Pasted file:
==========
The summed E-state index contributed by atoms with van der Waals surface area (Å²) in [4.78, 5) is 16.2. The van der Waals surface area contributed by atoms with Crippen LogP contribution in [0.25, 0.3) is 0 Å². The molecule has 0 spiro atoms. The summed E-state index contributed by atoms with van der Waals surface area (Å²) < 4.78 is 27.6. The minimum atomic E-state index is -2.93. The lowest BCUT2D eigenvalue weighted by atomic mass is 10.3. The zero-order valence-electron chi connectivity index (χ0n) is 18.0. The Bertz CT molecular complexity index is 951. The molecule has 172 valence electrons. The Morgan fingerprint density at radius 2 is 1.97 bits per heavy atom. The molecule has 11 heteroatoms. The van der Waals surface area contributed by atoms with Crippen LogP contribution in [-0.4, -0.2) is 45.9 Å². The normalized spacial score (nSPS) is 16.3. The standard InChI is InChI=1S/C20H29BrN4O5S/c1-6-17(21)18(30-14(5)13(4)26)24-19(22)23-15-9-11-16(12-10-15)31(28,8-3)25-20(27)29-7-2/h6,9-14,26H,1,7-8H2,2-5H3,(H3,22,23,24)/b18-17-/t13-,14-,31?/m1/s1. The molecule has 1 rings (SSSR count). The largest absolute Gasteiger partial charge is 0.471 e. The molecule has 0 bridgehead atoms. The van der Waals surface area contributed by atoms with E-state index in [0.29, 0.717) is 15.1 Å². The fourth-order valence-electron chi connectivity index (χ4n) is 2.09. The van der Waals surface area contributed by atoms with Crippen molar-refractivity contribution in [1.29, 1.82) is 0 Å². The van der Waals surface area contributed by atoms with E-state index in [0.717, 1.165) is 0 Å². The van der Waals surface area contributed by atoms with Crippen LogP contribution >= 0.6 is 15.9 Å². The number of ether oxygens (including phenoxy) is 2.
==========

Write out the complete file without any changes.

The summed E-state index contributed by atoms with van der Waals surface area (Å²) in [4.78, 5) is 16.2. The van der Waals surface area contributed by atoms with Crippen LogP contribution in [0.25, 0.3) is 0 Å². The molecule has 0 spiro atoms. The summed E-state index contributed by atoms with van der Waals surface area (Å²) < 4.78 is 27.6. The minimum atomic E-state index is -2.93. The lowest BCUT2D eigenvalue weighted by atomic mass is 10.3. The zero-order valence-electron chi connectivity index (χ0n) is 18.0. The Bertz CT molecular complexity index is 951. The molecule has 172 valence electrons. The Morgan fingerprint density at radius 2 is 1.97 bits per heavy atom. The molecule has 11 heteroatoms. The van der Waals surface area contributed by atoms with Crippen LogP contribution in [-0.4, -0.2) is 45.9 Å². The normalized spacial score (nSPS) is 16.3. The standard InChI is InChI=1S/C20H29BrN4O5S/c1-6-17(21)18(30-14(5)13(4)26)24-19(22)23-15-9-11-16(12-10-15)31(28,8-3)25-20(27)29-7-2/h6,9-14,26H,1,7-8H2,2-5H3,(H3,22,23,24)/b18-17-/t13-,14-,31?/m1/s1. The molecule has 1 rings (SSSR count). The largest absolute Gasteiger partial charge is 0.471 e. The molecule has 0 bridgehead atoms. The van der Waals surface area contributed by atoms with E-state index in [0.29, 0.717) is 15.1 Å². The fourth-order valence-electron chi connectivity index (χ4n) is 2.09. The van der Waals surface area contributed by atoms with Crippen molar-refractivity contribution in [1.29, 1.82) is 0 Å². The van der Waals surface area contributed by atoms with E-state index in [0.717, 1.165) is 0 Å². The van der Waals surface area contributed by atoms with Crippen LogP contribution >= 0.6 is 15.9 Å². The number of ether oxygens (including phenoxy) is 2.